Identical twins Teddy and Bradley were born in February 2012. Before they were born, doctors discovered that both boys had enlarged kidneys and Teddy also had a heart issue.
Once they joined the world, these two little boys had a fight on their hands.
Teddy’s heart and kidneys corrected themselves after he was born. However, at one day old he developed a bowel obstruction and needed immediate surgery to fit a colostomy bag which he would have for the next three months.
Bradley was born with a horseshoe kidney and suffered numerous infections. He also had breathing problems and was put on a machine to help him breathe.
Both boys spent their first four weeks in intensive care being fed via a nasal gastric tube. Bloods and other tests discovered that Teddy and Bradley had an extremely rare identical chromosome disorder 7q 35 terminal deletion. As few as 10–20 children in the world have the same chromosome deletion, and all display different symptoms.
For Teddy and Bradley the disorder means varied complex medical issues needing a lot of treatment. Both boys had poor muscle tone and their spinal cords were attached at the base of their spine. They also have developmental delays, are saying very few words and are learning sign language.
Both Teddy and Bradley suffer from seizures, take numerous medications and have each had multiple operations including surgery on their spine, tonsillectomy, dental surgery, MRIs and multiple other scans. Every operation is high risk for both boys as their little bodies don’t cope well with the anaesthetic drugs and they often spend two days in intensive care post-surgery.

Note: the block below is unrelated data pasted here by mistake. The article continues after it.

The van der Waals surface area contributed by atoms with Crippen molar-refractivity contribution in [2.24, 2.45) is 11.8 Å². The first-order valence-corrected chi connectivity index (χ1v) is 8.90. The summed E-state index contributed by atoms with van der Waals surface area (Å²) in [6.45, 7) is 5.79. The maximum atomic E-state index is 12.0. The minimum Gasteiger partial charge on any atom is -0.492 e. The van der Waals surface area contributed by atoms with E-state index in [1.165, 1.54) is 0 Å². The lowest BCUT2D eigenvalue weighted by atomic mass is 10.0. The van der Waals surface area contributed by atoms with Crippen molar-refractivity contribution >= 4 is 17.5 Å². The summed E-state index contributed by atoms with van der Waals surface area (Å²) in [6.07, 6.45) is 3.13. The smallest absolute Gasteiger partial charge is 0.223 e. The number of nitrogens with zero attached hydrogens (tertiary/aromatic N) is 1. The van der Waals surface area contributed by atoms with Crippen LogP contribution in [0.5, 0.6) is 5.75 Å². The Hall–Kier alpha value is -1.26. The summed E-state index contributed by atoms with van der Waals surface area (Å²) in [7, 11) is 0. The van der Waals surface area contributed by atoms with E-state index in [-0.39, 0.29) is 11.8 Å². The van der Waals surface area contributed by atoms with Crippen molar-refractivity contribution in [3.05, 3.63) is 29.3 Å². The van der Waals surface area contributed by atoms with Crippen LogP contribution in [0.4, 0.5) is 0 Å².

Now nearly five years old, Teddy and Bradley have been in and out of hospital all their lives. And with the family living in a small town in northern New South Wales, this means many long hours of driving for mum Kate.
Kate makes the five hour drive to Brisbane at least once every three months for Teddy and Bradley to see their team of medical specialists at the Lady Cilento Children’s Hospital. She also drives two hours to Inverell every two weeks for the boys’ speech therapy. After all this, Kate also has the one hour drive to Goondiwindi each week for Teddy and Bradley’s physiotherapy, occupational therapy and other doctor appointments.
The Nurse Navigator program has been invaluable to Kate and her family as they continue treatment for Teddy and Bradley. Nurse Navigators are funded by the Queensland Government to help regional families coordinate appointments with their local hospital and the Lady Cilento Children’s Hospital.
Teddy and Bradley are lovely little boys with adorable personalities. They both tolerate their treatments and therapy with enormous bravery and heroic determination. Teddy and Bradley will soon be fitted for wheelchairs and their futures hold more surgeries, ongoing medical care and therapy.
Tune into the Channel Nine Telethon on Saturday 19 November 2016 to hear more about Teddy and Bradley’s story and learn how you can help sick kids like them, today and tomorrow.